Pleistocene Sea Levels

Evidence for previous sea levels at Bermuda

The most striking evidence for previous high sea levels at Bermuda is provided by the preservation of Pleistocene marine limestones at high elevations. A beach-type limestone found at two or three meters above the level of modern beaches is, for example, interpreted as evidence of a previous higher sea level. Any of the marine deposits or features described previously which develop in a restricted elevation range, relative to sea level, are potential sea level indicators.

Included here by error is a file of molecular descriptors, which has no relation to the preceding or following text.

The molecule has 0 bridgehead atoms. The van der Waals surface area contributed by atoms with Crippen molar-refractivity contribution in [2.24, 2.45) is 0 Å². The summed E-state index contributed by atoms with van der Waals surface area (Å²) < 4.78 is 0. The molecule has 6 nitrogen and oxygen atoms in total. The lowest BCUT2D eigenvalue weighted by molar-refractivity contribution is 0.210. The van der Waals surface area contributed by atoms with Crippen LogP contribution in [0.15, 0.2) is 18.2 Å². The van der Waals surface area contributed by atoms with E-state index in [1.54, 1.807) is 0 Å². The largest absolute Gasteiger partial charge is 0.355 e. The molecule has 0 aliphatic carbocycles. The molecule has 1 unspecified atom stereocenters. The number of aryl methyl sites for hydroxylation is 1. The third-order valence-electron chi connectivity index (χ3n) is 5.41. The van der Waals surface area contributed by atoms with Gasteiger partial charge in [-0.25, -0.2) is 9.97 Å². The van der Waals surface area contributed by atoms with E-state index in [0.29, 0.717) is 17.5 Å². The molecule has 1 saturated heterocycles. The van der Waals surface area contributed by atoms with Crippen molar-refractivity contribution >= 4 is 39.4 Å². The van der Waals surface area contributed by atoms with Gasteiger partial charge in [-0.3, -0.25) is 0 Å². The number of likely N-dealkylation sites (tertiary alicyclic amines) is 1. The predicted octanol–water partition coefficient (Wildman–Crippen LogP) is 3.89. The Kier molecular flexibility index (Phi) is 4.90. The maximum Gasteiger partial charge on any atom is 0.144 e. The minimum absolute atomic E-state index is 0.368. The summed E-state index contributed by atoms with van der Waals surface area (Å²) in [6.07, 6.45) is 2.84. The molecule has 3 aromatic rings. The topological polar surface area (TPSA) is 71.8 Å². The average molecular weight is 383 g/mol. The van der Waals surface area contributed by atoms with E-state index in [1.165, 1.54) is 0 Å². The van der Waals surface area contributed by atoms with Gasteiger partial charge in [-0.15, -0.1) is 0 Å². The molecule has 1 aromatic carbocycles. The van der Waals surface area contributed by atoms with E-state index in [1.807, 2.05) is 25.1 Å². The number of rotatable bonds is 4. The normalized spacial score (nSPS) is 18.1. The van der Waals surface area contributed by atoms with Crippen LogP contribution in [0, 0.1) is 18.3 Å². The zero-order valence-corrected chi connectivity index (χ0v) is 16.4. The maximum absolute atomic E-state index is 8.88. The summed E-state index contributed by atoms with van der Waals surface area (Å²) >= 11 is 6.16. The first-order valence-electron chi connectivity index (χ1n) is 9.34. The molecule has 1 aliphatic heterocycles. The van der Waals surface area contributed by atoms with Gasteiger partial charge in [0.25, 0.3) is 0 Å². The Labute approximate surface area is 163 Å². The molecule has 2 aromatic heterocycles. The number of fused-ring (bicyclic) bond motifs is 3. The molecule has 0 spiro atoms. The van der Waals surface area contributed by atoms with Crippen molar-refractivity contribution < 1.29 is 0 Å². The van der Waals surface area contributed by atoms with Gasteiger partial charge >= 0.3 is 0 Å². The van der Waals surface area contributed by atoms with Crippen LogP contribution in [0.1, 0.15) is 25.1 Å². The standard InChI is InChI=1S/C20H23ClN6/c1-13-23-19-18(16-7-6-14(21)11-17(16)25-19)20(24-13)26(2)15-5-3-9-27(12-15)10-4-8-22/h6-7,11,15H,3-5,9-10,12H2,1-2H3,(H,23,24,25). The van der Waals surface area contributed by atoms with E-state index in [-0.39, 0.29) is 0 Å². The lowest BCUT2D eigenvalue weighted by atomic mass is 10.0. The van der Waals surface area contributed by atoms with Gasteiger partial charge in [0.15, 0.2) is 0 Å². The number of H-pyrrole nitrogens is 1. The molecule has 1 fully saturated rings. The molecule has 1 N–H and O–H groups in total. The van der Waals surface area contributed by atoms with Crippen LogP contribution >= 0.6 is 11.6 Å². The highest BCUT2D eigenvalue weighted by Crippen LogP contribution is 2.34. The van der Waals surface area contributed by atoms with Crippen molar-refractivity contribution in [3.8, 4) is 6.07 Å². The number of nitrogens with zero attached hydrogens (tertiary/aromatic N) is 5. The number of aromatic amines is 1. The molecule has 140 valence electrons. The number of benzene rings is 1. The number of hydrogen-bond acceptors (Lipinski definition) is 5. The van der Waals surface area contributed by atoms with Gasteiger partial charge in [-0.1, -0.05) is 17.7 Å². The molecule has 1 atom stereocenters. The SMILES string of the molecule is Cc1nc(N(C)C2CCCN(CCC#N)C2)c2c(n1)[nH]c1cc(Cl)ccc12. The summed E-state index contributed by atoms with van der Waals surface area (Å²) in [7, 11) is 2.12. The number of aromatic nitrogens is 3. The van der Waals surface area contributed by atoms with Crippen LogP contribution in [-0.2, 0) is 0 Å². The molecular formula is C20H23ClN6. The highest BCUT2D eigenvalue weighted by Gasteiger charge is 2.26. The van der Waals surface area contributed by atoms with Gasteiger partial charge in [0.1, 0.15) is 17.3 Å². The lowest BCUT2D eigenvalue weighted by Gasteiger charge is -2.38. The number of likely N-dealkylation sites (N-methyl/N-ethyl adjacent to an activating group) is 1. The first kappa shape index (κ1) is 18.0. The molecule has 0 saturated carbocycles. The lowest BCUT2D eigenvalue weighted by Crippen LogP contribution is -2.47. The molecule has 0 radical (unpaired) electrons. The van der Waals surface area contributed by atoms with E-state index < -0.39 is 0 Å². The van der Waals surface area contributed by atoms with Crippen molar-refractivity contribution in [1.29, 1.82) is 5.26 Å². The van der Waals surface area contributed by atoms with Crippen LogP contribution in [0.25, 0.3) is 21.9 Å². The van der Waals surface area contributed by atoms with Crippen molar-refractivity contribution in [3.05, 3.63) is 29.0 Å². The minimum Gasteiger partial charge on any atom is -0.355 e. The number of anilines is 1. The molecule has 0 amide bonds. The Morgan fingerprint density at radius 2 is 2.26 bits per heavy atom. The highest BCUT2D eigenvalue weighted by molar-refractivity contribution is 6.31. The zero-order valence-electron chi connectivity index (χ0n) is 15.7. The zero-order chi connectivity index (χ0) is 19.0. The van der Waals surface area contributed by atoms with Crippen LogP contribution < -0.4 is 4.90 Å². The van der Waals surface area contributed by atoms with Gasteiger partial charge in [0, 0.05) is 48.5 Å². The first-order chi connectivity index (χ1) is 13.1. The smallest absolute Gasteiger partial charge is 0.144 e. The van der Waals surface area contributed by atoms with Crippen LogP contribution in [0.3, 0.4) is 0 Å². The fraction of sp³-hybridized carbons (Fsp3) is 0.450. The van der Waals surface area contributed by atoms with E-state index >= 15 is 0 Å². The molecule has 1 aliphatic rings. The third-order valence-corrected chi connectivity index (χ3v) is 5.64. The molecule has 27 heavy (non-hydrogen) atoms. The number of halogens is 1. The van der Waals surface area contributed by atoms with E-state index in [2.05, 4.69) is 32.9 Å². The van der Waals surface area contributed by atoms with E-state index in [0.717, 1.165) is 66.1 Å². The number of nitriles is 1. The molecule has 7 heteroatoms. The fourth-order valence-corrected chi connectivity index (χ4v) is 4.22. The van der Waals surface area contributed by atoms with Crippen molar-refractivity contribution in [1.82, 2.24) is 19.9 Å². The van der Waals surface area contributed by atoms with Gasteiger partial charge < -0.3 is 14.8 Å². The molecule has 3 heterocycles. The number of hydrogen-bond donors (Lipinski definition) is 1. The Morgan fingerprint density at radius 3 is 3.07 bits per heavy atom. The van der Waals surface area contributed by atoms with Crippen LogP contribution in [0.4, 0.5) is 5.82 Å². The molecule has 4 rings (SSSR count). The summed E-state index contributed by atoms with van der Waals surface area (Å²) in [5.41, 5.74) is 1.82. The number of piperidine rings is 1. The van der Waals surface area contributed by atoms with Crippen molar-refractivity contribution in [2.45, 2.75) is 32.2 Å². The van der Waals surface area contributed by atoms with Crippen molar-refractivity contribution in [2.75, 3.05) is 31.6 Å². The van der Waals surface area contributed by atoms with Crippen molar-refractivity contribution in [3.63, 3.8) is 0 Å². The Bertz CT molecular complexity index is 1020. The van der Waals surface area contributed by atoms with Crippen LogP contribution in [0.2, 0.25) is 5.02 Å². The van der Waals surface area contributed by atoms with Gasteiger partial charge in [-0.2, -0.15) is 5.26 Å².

Evidence of low sea levels is seen where features formed sub-aerially are now submerged. Examples of such features at Bermuda are: Aeolian dune foresets dipping into the sea, extensive networks of submerged caves with speleothems ( Calcium carbonate cave deposits such as stalactites and stalagmites), submerged geosols, and tree stumps submerged ten meters or more below the sea. Impressive sea cliffs and beach terraces have been described cut into the volcanic seamount below the edge of the Bermuda platform. Their considerable depth - 100 meters or more below sea level - is consistent with the known extent of sea level lowering during glacial episodes.